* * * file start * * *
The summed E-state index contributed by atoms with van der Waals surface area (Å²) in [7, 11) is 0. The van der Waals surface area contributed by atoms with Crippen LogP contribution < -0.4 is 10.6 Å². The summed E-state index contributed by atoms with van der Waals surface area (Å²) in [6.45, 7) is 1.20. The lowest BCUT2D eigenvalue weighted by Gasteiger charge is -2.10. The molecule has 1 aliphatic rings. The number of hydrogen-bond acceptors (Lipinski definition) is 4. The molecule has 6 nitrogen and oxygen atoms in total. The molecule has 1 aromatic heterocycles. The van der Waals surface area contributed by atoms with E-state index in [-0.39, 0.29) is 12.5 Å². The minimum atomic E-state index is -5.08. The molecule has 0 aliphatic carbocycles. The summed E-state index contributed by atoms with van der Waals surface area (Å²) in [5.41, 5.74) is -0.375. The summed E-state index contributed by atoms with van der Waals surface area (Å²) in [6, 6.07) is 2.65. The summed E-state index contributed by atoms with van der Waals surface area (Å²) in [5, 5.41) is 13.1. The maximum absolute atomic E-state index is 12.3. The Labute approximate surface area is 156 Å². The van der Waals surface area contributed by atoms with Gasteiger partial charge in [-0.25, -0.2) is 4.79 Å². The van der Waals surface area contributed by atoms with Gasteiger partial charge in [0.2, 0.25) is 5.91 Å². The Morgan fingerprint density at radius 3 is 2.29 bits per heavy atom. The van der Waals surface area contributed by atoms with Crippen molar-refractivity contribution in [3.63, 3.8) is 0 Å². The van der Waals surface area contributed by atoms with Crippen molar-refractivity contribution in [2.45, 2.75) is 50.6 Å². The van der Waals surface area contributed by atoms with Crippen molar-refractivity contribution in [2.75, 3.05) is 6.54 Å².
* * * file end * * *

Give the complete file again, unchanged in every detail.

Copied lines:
The summed E-state index contributed by atoms with van der Waals surface area (Å²) in [7, 11) is 0. The van der Waals surface area contributed by atoms with Crippen LogP contribution < -0.4 is 10.6 Å². The summed E-state index contributed by atoms with van der Waals surface area (Å²) in [6.45, 7) is 1.20. The lowest BCUT2D eigenvalue weighted by Gasteiger charge is -2.10. The molecule has 1 aliphatic rings. The number of hydrogen-bond acceptors (Lipinski definition) is 4. The molecule has 6 nitrogen and oxygen atoms in total. The molecule has 1 aromatic heterocycles. The van der Waals surface area contributed by atoms with E-state index in [-0.39, 0.29) is 12.5 Å². The minimum atomic E-state index is -5.08. The molecule has 0 aliphatic carbocycles. The summed E-state index contributed by atoms with van der Waals surface area (Å²) in [5.41, 5.74) is -0.375. The summed E-state index contributed by atoms with van der Waals surface area (Å²) in [6, 6.07) is 2.65. The summed E-state index contributed by atoms with van der Waals surface area (Å²) in [5, 5.41) is 13.1. The maximum absolute atomic E-state index is 12.3. The Labute approximate surface area is 156 Å². The van der Waals surface area contributed by atoms with Gasteiger partial charge in [-0.25, -0.2) is 4.79 Å². The van der Waals surface area contributed by atoms with Gasteiger partial charge in [0.2, 0.25) is 5.91 Å². The Morgan fingerprint density at radius 3 is 2.29 bits per heavy atom. The van der Waals surface area contributed by atoms with Crippen molar-refractivity contribution in [3.63, 3.8) is 0 Å². The van der Waals surface area contributed by atoms with Crippen molar-refractivity contribution in [2.45, 2.75) is 50.6 Å². The van der Waals surface area contributed by atoms with Crippen molar-refractivity contribution in [2.75, 3.05) is 6.54 Å².